Seimetz’s instinct for her location’s mercurial appeal comes from her own Tampa upbringing, and a period of “hanging out in seedy bars” as she wrote the screenplay. But for other directors, Florida becomes source material in a more factual sense, through True Crime accounts that capitalise on its mythology. Actually, around half of the films listed earlier are based on true stories, and that’s without mentioning the dramatisations of notorious local serial killers like Ted Bundy and Aileen Wuornos.
Larry Clark’s underrated Bully (2001) is one such story, based on the real-life murder of 20-year-old Bobby Kent in south Florida by seven people, his best friend among them. But unlike its predecessors – noir-ish or erotic takes on real murders that have established the stereotypes of the state – Bully is acerbic, brutal and desperately sad, its violence lazy and inevitable. Since my first viewing on a borrowed DVD sometime in the aughts, Bully has stayed with me more strongly than the director’s Kids, maybe because its leading young women are not the sweet, victimised girls epitomised by Jennie in the latter film, but something like hyperactive demons. These girls are just as susceptible to falling in love with boys, but their devotion is tangled with such devastatingly warped ideas about sex, romance, and power that the acceleration of events follows a logic all of its own twisted teenscape, a kind of self-destructive hurricane that whips everyone into its current. The boys are definitely fucked-up – you should watch the film for the late Brad Renfro’s performance alone, who sadly overdosed seven years after filming – but the girls are on their own level. Bijou Phillips, playing Ali, is a hot girl on a mission, so lacking in self-awareness that you can’t help but be on her side (ironically, Phillips was exposed as the real bully years after filming). I can’t think of another film in which the hours and days after a crime progress with such realistic certitude. To watch the film is to be immersed in a world so bleak that it feels as inescapable as it must to its teenage inhabitants; as Roger Ebert wrote, “There is no doubt a parallel universe in this same suburb, filled with happy, creative, intelligent people and endless opportunities – there always is – but these kids are off that map.”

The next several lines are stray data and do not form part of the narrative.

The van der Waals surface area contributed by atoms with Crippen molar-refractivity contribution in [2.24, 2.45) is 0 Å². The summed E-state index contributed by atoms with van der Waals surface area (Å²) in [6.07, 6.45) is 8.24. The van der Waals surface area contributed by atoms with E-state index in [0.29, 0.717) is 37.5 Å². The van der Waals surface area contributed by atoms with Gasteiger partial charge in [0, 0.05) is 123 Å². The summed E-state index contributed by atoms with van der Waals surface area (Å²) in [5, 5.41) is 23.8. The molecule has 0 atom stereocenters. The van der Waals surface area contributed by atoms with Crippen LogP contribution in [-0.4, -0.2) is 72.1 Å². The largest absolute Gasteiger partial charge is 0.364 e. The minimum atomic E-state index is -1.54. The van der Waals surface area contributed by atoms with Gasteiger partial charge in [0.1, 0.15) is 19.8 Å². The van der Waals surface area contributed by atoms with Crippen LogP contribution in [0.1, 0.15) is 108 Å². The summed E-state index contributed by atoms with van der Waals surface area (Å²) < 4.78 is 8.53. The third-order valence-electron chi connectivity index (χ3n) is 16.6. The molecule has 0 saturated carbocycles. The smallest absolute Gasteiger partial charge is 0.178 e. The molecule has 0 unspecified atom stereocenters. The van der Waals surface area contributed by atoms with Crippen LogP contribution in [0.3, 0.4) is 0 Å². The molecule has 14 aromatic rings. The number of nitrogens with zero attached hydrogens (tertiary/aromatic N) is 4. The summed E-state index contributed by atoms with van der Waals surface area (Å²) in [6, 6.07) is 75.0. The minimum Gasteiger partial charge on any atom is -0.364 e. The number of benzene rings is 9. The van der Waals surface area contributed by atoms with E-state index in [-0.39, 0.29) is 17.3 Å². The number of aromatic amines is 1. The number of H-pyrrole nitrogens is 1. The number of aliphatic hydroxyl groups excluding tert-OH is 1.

For the lighter side of teen girl crime, look to former Clark protégé Harmony Korine and his Spring Breakers (I was such a fan of the film when it came out in 2012 that I can admit my friends and I bought our own pink balaclava with a unicorn on, to take photos with). Charting the transformation of four college students from friends who can’t afford to go on Spring Break, to diner cash register robbers, to pilled-up drug lord posse, the film could only be located in Florida – not for its literal status as a popular Spring Break destination, but for the idea of a dreamscape that emphasises pure sensation. It’s the search to feel anything taken to a cliff-edge. (As a side note, I’m itching for a side-by-side comparison of Alien’s mansion with the one where Nicholas Braun does you-know-what at the end of Zola.) Korine actually stayed at home when classmates went to Florida during the spring break, but it was the pure idea of it that stayed with him. “I never went but had this image of girls on a beach with ski masks and guns robbing tourists,” the director has said. “I wanted to make a film that was more like a feeling, more this idea of these pockets in America and what happens when you get a little lost, like when they leave the strip and end up in Alien's house. Those houses on the water with guns, it’s the underbelly, but it’s more of a feeling than anything.” Here I have to quote the great Philippa Snow on the pleasantly numbing effects of Korine’s vision of sex, violence, neon, and nubile flesh, who wrote for Garage that in the process of viewing the film, the former Disney-starlet heroines “look and act less like Lolita stereotypes than like four adult-adolescent Mobius strips in booty shorts.”